While Isaac will continue to weaken through the end of the week moving inland, damaging gusts could reach southern Missouri and the Branson area.
Tropical Rainstorm Isaac is likely to retain some sort of identity and circulation well inland of the Gulf Coast with the size of the overall system playing a big role.
According to Severe Weather Expert Henry Margusity, "Strong gusts of wind near and east of the center of circulation are possible hundreds of miles inland through the end of the week."
While the overall coverage of damaging winds will decrease as Isaac moves inland, there could be pockets where downed trees and power lines occur through northern Mississippi, northern Louisiana Thursday and Arkansas and southern Missouri Thursday night into Friday.
Margusity does not expect damaging winds to the extent of another iStorm, Ike in 2008.
"Ike became hooked in with a strong jet stream from the southern Plains to the Ohio Valley and was able to transport some of the powerful high winds from aloft down to the surface in the form of damaging gusts," Margusity said.
The jet stream is well removed from Isaac, as indicated by the very slow movement of the system. The jet stream is likely to remain near the Canada border through the weekend.
A larger version of the latest forecast track map for Isaac (with times in EDT) can be found on the AccuWeather Hurricane Center.
By the time Isaac gets close to the jet stream, the system will have greatly dissipated.
There will be a continued heavy rain possibility with Isaac in some drought-stricken areas of the Plains and Midwest. However, some of the rain may fall too fast for small streams to absorb, but this is only likely in a small fraction of the region.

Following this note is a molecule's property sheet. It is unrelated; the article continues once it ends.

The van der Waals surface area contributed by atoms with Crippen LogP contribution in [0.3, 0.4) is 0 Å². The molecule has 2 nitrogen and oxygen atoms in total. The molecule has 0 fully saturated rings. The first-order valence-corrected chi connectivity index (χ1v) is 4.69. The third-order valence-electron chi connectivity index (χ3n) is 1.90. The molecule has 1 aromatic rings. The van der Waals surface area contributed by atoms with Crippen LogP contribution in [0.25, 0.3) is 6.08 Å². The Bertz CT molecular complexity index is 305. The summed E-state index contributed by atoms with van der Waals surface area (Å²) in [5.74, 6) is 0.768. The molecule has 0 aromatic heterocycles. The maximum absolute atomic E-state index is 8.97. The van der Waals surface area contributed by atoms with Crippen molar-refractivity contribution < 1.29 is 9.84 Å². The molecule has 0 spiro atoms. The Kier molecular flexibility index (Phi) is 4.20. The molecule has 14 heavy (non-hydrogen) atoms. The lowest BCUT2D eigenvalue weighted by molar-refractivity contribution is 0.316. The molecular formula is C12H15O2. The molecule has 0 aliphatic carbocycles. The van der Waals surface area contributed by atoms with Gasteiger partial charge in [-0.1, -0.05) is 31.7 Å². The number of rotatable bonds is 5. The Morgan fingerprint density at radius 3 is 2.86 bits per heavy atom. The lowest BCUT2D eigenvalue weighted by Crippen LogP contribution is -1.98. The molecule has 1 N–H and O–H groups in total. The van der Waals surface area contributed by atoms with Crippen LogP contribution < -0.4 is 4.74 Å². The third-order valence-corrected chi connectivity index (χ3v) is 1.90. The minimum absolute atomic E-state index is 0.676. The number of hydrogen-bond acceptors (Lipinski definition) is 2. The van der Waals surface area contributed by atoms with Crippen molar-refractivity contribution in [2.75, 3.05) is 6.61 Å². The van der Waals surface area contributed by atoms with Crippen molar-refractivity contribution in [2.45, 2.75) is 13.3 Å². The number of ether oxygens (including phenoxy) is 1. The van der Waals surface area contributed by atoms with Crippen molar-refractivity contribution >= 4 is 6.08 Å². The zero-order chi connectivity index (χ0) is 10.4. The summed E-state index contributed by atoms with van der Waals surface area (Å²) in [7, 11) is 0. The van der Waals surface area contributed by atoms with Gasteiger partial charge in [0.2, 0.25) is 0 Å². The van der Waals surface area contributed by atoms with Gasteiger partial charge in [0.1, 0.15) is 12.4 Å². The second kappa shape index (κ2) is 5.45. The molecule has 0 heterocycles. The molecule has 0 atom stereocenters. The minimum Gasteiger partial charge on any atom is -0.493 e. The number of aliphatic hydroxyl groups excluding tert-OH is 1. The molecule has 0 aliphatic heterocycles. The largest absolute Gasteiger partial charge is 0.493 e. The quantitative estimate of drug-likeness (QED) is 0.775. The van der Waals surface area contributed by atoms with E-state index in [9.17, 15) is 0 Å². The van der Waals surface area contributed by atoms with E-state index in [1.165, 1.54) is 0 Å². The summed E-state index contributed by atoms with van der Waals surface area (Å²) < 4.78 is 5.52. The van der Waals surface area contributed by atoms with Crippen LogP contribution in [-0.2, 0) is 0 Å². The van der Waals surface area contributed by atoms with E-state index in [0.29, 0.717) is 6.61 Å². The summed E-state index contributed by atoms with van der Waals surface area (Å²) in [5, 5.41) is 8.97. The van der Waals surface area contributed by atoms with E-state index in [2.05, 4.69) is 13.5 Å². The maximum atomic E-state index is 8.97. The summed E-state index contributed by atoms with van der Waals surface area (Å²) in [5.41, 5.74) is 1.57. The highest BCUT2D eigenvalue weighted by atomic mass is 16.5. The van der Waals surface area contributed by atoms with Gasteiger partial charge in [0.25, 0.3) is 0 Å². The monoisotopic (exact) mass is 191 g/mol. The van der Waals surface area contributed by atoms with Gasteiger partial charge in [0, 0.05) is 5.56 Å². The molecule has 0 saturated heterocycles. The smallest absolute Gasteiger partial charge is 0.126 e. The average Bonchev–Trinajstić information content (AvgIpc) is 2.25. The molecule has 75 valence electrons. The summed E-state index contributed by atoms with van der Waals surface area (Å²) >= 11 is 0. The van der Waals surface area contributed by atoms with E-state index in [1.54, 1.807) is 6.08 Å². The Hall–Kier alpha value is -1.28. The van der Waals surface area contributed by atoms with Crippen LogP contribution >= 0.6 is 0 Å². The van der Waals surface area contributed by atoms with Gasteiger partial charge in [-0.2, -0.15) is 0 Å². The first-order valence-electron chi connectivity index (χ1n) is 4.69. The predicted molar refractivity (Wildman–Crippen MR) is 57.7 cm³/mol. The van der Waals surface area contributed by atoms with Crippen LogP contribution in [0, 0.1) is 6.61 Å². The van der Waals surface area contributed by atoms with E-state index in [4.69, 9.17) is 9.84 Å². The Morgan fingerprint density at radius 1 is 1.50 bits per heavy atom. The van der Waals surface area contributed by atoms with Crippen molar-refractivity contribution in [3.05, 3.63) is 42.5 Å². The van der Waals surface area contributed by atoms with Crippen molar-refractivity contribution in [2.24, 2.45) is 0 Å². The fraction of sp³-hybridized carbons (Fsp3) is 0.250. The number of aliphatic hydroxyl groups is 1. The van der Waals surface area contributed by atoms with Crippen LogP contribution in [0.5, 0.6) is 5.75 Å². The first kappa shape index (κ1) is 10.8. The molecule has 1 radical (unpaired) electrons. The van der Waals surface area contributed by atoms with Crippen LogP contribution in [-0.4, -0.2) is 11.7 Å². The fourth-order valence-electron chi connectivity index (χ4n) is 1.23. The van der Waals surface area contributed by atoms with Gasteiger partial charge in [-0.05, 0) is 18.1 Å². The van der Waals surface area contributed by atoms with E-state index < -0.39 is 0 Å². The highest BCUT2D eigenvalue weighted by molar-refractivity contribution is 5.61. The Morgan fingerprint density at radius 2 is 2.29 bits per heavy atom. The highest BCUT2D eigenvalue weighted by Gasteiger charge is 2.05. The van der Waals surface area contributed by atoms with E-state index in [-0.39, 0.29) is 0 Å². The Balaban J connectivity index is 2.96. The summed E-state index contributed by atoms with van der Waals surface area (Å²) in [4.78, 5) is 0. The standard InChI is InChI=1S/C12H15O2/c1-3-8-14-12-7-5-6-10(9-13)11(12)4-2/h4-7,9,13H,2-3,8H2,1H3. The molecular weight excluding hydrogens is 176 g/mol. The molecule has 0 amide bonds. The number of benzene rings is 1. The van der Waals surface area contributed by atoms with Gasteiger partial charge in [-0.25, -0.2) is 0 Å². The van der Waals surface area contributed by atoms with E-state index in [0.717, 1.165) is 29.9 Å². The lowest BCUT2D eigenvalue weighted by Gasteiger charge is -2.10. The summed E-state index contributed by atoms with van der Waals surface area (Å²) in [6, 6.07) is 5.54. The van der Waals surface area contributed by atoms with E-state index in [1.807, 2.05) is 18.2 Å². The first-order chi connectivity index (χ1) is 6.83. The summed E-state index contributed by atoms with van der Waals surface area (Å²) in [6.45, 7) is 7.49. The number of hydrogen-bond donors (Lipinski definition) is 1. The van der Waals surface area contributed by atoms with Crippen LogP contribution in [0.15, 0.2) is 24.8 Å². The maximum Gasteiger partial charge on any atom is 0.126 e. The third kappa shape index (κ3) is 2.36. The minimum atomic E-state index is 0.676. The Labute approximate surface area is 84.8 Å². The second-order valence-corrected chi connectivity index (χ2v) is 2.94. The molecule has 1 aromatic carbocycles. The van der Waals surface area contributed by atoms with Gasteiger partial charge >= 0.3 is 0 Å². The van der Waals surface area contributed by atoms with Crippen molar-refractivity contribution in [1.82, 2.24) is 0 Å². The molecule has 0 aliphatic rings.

"People should still keep an eye on the system even though an eventual downgrade to a tropical depression and a non-tropical system will occur," Margusity added.
Locally strong thunderstorms from Isaac could reach into the Ohio Valley and Northeast days ahead. However, a widespread damaging wind event through the Ohio Valley is not likely.
A wet start to the weekend across Spain with flooding rain threatening northwestern areas will turn into a chilly Valentine's Day.
A storm will bring snow and ice that will lead to slippery travel along a 1,500-mile swath from northern Arkansas and Georgia to Maine early next week.
The coldest air of the winter will plunge southward across much of the eastern United States and will feature single-digit and sub-zero temperatures in the Northeast during Valentine's Day weekend.
A blast of arctic air will be accompanied by flurries and even a localized wall of snow in some communities in the Northeast and parts of the Midwest at the start of the Valentine's Day weekend.
Heavy rain will raise the risk of flooding across more than a dozen states in the Southeast on Presidents Day to the East Coast on Tuesday.
The dry, summerlike heat sweeping Southern California will continue through the weekend into early next week.
Savannah, GA (1899)
(12th-13th) 2 in. snowfall, one of 3 snowstorms in past 200 years that required a ruler measurement.
Great Arctic Outbreak (1899)
Great Arctic Outbreak Continues: Dallas-Fort Worth, TX -8 deg. F., all time low. Amarillo, TX - 16 deg. F., all time low. Tulia, TX -23 deg. F., tied for all time Texas low. Camp Clarke, NE -47 deg. F., state record low temp. Little Rock, AR Absolute Min. -13 deg. F.
Great Atlantic Coast Blizzard (1899)
(12th-14th) Boston. . . Storm total of 16 in. Winds gusted to 65 mph at Blue Hill Observatory on the 12th and maintained an average of 50 mph through- out the entire day. 24-36 in. reported of snow just north in vicinity of Beverly. THE BOSTON HERALD declared: "Rarely, if ever, has Boston been so completely snowbound (until Feb. 1978...) as it has been by this blizzard." At the end of the storm depth measured 23 in. in Boston... the greatest depth in 98 years of records from 1871-1969.